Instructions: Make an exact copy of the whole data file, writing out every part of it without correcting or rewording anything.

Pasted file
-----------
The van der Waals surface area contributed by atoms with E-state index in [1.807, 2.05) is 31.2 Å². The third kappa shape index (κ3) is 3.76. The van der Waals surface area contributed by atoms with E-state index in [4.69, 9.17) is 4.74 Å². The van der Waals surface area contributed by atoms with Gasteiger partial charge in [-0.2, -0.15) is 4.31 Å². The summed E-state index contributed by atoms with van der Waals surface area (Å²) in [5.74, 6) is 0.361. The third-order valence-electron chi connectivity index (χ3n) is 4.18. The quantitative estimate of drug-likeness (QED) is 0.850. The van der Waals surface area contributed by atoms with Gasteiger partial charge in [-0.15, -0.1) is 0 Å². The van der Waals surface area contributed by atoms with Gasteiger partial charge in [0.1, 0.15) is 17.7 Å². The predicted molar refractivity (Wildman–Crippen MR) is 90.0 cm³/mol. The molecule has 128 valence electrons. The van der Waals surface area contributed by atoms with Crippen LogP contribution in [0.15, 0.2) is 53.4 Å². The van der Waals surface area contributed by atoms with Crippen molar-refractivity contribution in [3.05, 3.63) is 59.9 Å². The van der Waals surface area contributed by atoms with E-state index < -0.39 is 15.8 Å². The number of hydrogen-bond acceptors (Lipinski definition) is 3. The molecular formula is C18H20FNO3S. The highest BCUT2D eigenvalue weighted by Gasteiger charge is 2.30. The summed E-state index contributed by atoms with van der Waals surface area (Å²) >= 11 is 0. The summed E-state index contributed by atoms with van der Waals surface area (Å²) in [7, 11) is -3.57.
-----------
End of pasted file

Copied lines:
The van der Waals surface area contributed by atoms with E-state index in [1.807, 2.05) is 31.2 Å². The third kappa shape index (κ3) is 3.76. The van der Waals surface area contributed by atoms with E-state index in [4.69, 9.17) is 4.74 Å². The van der Waals surface area contributed by atoms with Gasteiger partial charge in [-0.2, -0.15) is 4.31 Å². The summed E-state index contributed by atoms with van der Waals surface area (Å²) in [5.74, 6) is 0.361. The third-order valence-electron chi connectivity index (χ3n) is 4.18. The quantitative estimate of drug-likeness (QED) is 0.850. The van der Waals surface area contributed by atoms with Gasteiger partial charge in [-0.15, -0.1) is 0 Å². The van der Waals surface area contributed by atoms with Gasteiger partial charge in [0.1, 0.15) is 17.7 Å². The predicted molar refractivity (Wildman–Crippen MR) is 90.0 cm³/mol. The molecule has 128 valence electrons. The van der Waals surface area contributed by atoms with Crippen LogP contribution in [0.15, 0.2) is 53.4 Å². The van der Waals surface area contributed by atoms with Crippen molar-refractivity contribution in [3.05, 3.63) is 59.9 Å². The van der Waals surface area contributed by atoms with E-state index < -0.39 is 15.8 Å². The number of hydrogen-bond acceptors (Lipinski definition) is 3. The molecular formula is C18H20FNO3S. The highest BCUT2D eigenvalue weighted by Gasteiger charge is 2.30. The summed E-state index contributed by atoms with van der Waals surface area (Å²) >= 11 is 0. The summed E-state index contributed by atoms with van der Waals surface area (Å²) in [7, 11) is -3.57.